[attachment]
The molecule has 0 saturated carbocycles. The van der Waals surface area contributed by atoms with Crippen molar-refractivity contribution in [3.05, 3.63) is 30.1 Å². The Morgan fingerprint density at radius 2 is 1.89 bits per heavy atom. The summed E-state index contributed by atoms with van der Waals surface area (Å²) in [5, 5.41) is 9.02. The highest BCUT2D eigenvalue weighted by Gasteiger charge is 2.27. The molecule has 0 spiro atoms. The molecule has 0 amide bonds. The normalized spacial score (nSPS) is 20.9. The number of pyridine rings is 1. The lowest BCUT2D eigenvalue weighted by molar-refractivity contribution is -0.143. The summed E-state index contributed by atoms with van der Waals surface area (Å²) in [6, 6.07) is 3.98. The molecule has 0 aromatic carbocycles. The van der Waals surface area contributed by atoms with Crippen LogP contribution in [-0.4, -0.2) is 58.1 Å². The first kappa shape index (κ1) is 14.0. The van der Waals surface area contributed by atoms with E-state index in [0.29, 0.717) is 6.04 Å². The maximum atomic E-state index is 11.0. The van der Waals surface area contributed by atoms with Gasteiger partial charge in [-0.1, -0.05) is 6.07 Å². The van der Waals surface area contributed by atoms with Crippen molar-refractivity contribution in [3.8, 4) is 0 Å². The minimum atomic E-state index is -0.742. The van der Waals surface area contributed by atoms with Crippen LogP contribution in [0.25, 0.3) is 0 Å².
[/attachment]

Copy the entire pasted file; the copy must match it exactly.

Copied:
The molecule has 0 saturated carbocycles. The van der Waals surface area contributed by atoms with Crippen molar-refractivity contribution in [3.05, 3.63) is 30.1 Å². The Morgan fingerprint density at radius 2 is 1.89 bits per heavy atom. The summed E-state index contributed by atoms with van der Waals surface area (Å²) in [5, 5.41) is 9.02. The highest BCUT2D eigenvalue weighted by Gasteiger charge is 2.27. The molecule has 0 spiro atoms. The molecule has 0 amide bonds. The normalized spacial score (nSPS) is 20.9. The number of pyridine rings is 1. The lowest BCUT2D eigenvalue weighted by molar-refractivity contribution is -0.143. The summed E-state index contributed by atoms with van der Waals surface area (Å²) in [6, 6.07) is 3.98. The molecule has 0 aromatic carbocycles. The van der Waals surface area contributed by atoms with Crippen LogP contribution in [-0.4, -0.2) is 58.1 Å². The first kappa shape index (κ1) is 14.0. The van der Waals surface area contributed by atoms with E-state index in [0.29, 0.717) is 6.04 Å². The maximum atomic E-state index is 11.0. The van der Waals surface area contributed by atoms with Gasteiger partial charge in [-0.1, -0.05) is 6.07 Å². The van der Waals surface area contributed by atoms with Crippen molar-refractivity contribution in [3.8, 4) is 0 Å². The minimum atomic E-state index is -0.742. The van der Waals surface area contributed by atoms with Crippen LogP contribution in [0.25, 0.3) is 0 Å².